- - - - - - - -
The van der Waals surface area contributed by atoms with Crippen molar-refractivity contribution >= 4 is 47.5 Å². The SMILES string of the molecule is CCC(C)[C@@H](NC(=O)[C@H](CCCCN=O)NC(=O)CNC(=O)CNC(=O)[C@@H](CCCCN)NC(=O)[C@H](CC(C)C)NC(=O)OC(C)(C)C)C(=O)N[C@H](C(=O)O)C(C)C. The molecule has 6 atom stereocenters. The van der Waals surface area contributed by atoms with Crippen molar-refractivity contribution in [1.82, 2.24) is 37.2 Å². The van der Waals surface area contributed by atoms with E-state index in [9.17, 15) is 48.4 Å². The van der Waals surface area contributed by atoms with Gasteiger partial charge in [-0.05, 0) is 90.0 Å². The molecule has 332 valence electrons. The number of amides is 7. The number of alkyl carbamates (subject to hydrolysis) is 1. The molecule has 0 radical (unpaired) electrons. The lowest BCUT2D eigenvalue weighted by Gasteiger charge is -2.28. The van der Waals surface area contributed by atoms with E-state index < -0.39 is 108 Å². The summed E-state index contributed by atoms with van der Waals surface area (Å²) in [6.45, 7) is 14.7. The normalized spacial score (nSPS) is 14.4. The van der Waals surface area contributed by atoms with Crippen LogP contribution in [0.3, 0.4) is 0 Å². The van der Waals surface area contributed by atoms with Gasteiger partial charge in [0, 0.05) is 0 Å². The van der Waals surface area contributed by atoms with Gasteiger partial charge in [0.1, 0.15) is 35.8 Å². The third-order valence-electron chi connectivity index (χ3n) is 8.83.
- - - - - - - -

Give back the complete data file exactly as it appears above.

The van der Waals surface area contributed by atoms with Crippen molar-refractivity contribution >= 4 is 47.5 Å². The SMILES string of the molecule is CCC(C)[C@@H](NC(=O)[C@H](CCCCN=O)NC(=O)CNC(=O)CNC(=O)[C@@H](CCCCN)NC(=O)[C@H](CC(C)C)NC(=O)OC(C)(C)C)C(=O)N[C@H](C(=O)O)C(C)C. The molecule has 6 atom stereocenters. The van der Waals surface area contributed by atoms with Crippen molar-refractivity contribution in [1.82, 2.24) is 37.2 Å². The van der Waals surface area contributed by atoms with E-state index in [9.17, 15) is 48.4 Å². The van der Waals surface area contributed by atoms with Gasteiger partial charge in [-0.05, 0) is 90.0 Å². The molecule has 332 valence electrons. The number of amides is 7. The number of alkyl carbamates (subject to hydrolysis) is 1. The molecule has 0 radical (unpaired) electrons. The lowest BCUT2D eigenvalue weighted by Gasteiger charge is -2.28. The van der Waals surface area contributed by atoms with E-state index < -0.39 is 108 Å². The summed E-state index contributed by atoms with van der Waals surface area (Å²) in [6.45, 7) is 14.7. The normalized spacial score (nSPS) is 14.4. The van der Waals surface area contributed by atoms with Crippen LogP contribution in [0.3, 0.4) is 0 Å². The van der Waals surface area contributed by atoms with Gasteiger partial charge in [0, 0.05) is 0 Å². The van der Waals surface area contributed by atoms with Gasteiger partial charge in [0.1, 0.15) is 35.8 Å². The third-order valence-electron chi connectivity index (χ3n) is 8.83.